So tomorrow is Saturday weekly demonstration day.
After a series of heated protests in November, things seem to be cooling down. Last Saturday a mere 1,500 people showed up to demonstrate [according to police – 2,500 according to the protest organizers], down from 6-7,000 the week before [say police, 11-12,000 according to the organizers].
Fréttablaðið has a report today examining this trend and various possible causes. A number of questions are raised, such as whether Nicelanders have finally succumbed to their quintessential apathy, or whether this is merely a short break for Christmas before people’s anger flares up again and they take to the streets even more fiercely than before.
The reporter interviews a handful of people, including a couple of clergymen, a psychologist, and Hörður Torfason, troubador and the main organizer of the protests. He forecasts a new wave of demonstrations after Christmas, when people are finally out of work and have nothing festive to look forward to – just the bleakness of midwinter. One of the clergymen feels people’s anger has not subsided – we’re just busy with other things at this time. Meanwhile, the psychologist believes that, as a nation, we have passed through the anger phase of this trauma and now a new phase has begun, namely the processing.
I tend to think he’s right. I do have a feeling that much of the rage has subsided – but that does NOT mean that we’re willing to return to the status quo. At least not me. What has not changed is that my regard for the people who govern here, who are at the helm of the Central Bank and head the Financial Supervisory Authority, is nonexistent. I have no little or no respect for these people [more for some than others, admittedly] and am still utterly appalled at the fact that they have not resigned or, at the very least, shown a little humility. It’s insufferable.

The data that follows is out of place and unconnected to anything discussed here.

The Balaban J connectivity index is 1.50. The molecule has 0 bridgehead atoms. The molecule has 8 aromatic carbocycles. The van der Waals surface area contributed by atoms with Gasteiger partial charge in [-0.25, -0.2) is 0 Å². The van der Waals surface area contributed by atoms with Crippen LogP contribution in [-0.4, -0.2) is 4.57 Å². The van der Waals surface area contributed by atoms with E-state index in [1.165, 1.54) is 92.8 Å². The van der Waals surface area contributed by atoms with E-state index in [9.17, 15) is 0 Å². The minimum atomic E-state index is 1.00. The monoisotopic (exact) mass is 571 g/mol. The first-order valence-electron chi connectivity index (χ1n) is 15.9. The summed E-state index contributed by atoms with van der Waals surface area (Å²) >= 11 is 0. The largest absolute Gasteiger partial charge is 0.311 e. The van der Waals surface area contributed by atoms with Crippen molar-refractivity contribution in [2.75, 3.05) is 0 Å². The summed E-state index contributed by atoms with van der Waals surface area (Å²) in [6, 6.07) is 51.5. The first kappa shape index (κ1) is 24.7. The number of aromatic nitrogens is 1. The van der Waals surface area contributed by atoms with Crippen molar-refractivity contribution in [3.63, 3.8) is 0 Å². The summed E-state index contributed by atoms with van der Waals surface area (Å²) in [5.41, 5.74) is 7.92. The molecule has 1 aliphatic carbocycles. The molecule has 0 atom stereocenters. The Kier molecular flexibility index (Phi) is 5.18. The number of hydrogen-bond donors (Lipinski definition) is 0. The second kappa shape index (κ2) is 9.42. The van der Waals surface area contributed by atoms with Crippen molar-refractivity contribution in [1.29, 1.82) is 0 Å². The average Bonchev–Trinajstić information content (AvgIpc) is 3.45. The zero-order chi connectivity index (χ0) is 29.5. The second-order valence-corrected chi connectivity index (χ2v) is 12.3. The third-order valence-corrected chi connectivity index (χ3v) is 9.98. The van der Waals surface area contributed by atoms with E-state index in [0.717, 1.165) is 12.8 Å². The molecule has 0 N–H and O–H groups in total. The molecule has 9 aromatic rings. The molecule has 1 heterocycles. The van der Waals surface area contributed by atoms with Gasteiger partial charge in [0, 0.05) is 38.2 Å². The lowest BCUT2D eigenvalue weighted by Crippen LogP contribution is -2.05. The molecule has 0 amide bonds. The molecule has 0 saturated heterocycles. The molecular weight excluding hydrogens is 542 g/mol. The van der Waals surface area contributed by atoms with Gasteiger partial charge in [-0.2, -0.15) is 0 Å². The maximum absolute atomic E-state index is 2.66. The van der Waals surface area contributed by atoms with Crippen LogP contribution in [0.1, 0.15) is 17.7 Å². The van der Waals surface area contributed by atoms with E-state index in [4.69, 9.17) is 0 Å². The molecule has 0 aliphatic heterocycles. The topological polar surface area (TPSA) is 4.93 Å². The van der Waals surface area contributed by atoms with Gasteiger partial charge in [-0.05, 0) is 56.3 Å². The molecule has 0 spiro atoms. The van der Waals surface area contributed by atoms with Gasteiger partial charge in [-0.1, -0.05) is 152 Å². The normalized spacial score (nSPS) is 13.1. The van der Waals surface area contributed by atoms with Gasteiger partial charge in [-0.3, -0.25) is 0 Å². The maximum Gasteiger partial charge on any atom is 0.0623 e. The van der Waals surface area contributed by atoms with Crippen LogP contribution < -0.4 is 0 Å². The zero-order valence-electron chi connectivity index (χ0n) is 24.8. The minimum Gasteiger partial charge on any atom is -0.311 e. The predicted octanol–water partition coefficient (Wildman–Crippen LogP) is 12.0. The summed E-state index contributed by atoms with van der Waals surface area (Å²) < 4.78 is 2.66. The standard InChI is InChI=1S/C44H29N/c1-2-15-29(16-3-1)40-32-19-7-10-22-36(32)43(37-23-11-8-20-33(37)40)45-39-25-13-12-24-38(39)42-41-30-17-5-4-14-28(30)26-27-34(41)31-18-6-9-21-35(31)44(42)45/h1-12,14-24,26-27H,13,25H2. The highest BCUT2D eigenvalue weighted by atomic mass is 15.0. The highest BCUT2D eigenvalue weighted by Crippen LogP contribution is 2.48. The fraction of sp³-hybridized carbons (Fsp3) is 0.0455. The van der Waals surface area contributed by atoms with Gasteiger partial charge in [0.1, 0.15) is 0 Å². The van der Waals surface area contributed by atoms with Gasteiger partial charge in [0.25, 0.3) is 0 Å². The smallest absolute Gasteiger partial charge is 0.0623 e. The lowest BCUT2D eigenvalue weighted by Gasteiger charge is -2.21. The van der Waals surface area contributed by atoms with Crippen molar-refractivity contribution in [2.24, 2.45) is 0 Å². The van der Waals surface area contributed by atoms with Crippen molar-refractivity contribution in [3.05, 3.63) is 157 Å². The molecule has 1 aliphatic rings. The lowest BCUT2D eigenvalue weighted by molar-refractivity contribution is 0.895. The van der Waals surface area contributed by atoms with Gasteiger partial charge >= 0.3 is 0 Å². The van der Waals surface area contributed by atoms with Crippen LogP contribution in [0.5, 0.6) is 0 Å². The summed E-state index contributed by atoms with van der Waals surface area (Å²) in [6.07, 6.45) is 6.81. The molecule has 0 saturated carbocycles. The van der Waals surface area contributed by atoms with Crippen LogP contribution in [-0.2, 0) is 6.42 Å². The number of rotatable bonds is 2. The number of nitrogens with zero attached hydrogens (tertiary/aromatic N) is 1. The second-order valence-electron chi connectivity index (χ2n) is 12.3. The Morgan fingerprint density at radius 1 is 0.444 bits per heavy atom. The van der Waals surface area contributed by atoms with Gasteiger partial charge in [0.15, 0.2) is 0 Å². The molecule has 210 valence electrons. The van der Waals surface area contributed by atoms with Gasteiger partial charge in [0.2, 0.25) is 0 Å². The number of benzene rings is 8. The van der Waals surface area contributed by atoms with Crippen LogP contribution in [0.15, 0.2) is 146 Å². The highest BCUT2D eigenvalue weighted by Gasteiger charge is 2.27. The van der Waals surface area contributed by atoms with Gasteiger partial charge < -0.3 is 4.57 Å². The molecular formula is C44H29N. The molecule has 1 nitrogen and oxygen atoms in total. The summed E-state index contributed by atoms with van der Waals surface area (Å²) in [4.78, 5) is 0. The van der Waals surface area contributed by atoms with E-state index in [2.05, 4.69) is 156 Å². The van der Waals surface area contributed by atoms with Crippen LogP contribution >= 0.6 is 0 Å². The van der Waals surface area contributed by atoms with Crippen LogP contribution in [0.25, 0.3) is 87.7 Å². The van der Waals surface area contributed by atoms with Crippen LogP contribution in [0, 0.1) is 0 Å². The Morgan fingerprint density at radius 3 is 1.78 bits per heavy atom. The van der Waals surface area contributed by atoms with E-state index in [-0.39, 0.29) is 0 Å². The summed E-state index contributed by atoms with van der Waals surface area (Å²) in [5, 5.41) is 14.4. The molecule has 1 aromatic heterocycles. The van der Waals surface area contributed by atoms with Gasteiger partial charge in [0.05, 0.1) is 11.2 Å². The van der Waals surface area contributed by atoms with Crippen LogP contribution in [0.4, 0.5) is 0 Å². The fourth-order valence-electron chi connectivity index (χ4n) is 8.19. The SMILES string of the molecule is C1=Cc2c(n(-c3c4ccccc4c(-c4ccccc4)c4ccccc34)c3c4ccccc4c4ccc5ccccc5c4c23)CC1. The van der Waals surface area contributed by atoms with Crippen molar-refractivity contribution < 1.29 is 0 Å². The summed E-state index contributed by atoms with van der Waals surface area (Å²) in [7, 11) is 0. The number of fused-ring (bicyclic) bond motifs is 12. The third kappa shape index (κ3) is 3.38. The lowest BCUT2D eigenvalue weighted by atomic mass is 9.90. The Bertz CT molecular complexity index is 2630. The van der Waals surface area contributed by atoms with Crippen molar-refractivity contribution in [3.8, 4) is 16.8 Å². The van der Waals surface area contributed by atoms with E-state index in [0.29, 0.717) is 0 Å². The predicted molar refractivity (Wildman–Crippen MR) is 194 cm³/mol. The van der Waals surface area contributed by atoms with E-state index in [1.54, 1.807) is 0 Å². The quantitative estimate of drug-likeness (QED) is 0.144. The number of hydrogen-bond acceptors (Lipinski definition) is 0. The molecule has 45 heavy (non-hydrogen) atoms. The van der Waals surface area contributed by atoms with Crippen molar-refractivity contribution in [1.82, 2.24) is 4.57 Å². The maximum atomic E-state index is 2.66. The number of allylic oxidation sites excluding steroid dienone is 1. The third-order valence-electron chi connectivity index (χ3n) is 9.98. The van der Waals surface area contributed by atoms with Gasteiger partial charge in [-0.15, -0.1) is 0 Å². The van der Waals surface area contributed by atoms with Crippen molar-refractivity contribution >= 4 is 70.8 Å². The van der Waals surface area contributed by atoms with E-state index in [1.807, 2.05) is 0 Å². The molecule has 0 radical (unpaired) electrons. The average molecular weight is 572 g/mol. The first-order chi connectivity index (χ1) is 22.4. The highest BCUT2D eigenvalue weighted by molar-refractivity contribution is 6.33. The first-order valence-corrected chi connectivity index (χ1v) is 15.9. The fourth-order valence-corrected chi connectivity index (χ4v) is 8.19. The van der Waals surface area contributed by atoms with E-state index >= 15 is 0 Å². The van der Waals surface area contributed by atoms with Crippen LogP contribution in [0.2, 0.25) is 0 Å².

I have tried to make it to the demonstrations over the last few weeks whenever I’ve been able to – I haven’t always been successful [last week I caught the tail-end of the last speech … the demo lasted only half an hour, not the usual hour] but I feel it’s important to get down there and at least be counted. However, I completely understand the people who can’t make it during this season – there’s so much to do, and at the end of the day your kids’ end-of-season ballet performance or piano recital is more important than going to a demonstration. Even if it is a worthy cause.
Meanwhile, there was an interesting poll published along with the report, taken from the website persona.is [it’s all about psychology]. The question was: What feeling do you most prominently have in connection with the current circumstances in this country? The greatest number, or 33%, said fear or anxiety, 28% said anger, 15% grief, 13% sadness and 11% shame.
[Weather is the same as last post!]